Firstly, download the zip file containing the Cashless Guru Raspberry Pi OS image – you can find the latest version URL here.
[geraint@ip-10-12-34-124 ~]$ wget https://guru-resources.s3-eu-west-1.amazonaws.com/images/pi/guru-std-1.0.2.zip --2020-10-25 10:12:32-- https://guru-resources.s3-eu-west-1.amazonaws.com/images/pi/guru-std-1.0.2.zip Resolving guru-resources.s3-eu-west-1.amazonaws.com (guru-resources.s3-eu-west-1.amazonaws.com)... 220.127.116.11 Connecting to guru-resources.s3-eu-west-1.amazonaws.com (guru-resources.s3-eu-west-1.amazonaws.com)|18.104.22.168|:443... connected. HTTP request sent, awaiting response... 200 OK Length: 1544166913 (1.4G) [application/zip] Saving to: ‘guru-std-1.0.2.zip’ 100%[===================================================>] 1,544,166,913 22.4MB/s in 66s 2020-10-25 10:13:39 (22.2 MB/s) - ‘guru-std-1.0.2.zip’ saved [1544166913/1544166913]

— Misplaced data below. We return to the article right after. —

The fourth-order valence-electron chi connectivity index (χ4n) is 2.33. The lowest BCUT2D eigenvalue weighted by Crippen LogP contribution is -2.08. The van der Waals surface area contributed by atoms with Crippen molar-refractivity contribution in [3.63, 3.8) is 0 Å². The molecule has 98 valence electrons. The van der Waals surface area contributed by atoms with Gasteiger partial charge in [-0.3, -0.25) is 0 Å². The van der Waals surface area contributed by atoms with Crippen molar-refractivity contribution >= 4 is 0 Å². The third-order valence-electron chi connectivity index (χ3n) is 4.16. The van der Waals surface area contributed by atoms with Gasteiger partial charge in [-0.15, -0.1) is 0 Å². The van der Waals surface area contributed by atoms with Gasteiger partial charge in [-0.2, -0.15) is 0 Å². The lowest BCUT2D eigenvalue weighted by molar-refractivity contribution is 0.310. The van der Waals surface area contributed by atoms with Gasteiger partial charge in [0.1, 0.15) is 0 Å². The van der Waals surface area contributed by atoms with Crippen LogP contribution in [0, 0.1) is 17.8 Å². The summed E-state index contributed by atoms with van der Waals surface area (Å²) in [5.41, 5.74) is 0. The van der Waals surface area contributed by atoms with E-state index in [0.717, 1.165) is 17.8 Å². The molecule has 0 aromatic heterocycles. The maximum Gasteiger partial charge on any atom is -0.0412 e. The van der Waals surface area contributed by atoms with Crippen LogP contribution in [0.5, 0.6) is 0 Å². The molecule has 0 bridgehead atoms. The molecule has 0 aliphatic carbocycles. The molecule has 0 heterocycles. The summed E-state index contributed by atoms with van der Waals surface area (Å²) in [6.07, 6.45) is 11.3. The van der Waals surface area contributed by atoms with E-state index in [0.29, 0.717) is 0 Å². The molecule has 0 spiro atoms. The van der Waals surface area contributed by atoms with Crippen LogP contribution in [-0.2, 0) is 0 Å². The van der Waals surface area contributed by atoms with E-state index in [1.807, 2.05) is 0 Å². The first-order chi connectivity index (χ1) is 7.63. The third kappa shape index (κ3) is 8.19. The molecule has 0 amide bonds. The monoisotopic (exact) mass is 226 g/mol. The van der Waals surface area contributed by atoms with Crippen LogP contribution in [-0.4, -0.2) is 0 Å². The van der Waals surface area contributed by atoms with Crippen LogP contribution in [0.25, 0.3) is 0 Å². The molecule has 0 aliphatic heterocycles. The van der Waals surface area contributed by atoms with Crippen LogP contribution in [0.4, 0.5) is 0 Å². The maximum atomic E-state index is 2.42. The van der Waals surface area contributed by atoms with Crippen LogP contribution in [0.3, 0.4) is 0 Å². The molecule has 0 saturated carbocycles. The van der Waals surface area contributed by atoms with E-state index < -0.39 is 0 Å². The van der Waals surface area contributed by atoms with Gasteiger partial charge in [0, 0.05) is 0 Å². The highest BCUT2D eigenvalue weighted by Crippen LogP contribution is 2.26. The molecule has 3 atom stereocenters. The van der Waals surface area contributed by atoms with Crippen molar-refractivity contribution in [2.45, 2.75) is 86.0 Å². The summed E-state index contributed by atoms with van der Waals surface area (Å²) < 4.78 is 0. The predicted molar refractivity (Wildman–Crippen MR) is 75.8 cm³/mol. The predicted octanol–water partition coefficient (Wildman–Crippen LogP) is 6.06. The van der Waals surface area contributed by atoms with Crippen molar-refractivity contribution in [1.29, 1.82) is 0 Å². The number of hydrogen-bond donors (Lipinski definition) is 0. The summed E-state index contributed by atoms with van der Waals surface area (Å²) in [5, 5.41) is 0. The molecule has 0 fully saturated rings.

Once you’ve downloaded the image, you’ll need to extract it:
$ unzip guru-std-1.0.2.zip
Next insert your SD card and identify the correct path using
$ lsblk NAME MAJ:MIN RM SIZE RO TYPE MOUNTPOINT sda 8:0 0 111.8G 0 disk └─sda1 8:1 0 111.8G 0 part /
In our case, the SD card is sdf and so we next need to unmount the volumes and then we are in a position to write the image to the card.
$ sudo umount /dev/sdf1 $ sudo umount /dev/sdf2 $ sudo dd if=guru-std-1.0.2.img of=/dev/sdf bs=1M sync=conv $ sudo umount /dev/sdf1 $ sudo umount /dev/sdf2
The above command will not produce any output and can take a long time to complete. You will receive a terminal prompt when the command has succeeded, an error will display if it has failed.
Your SD card is now ready to insert in to your Raspberry Pi.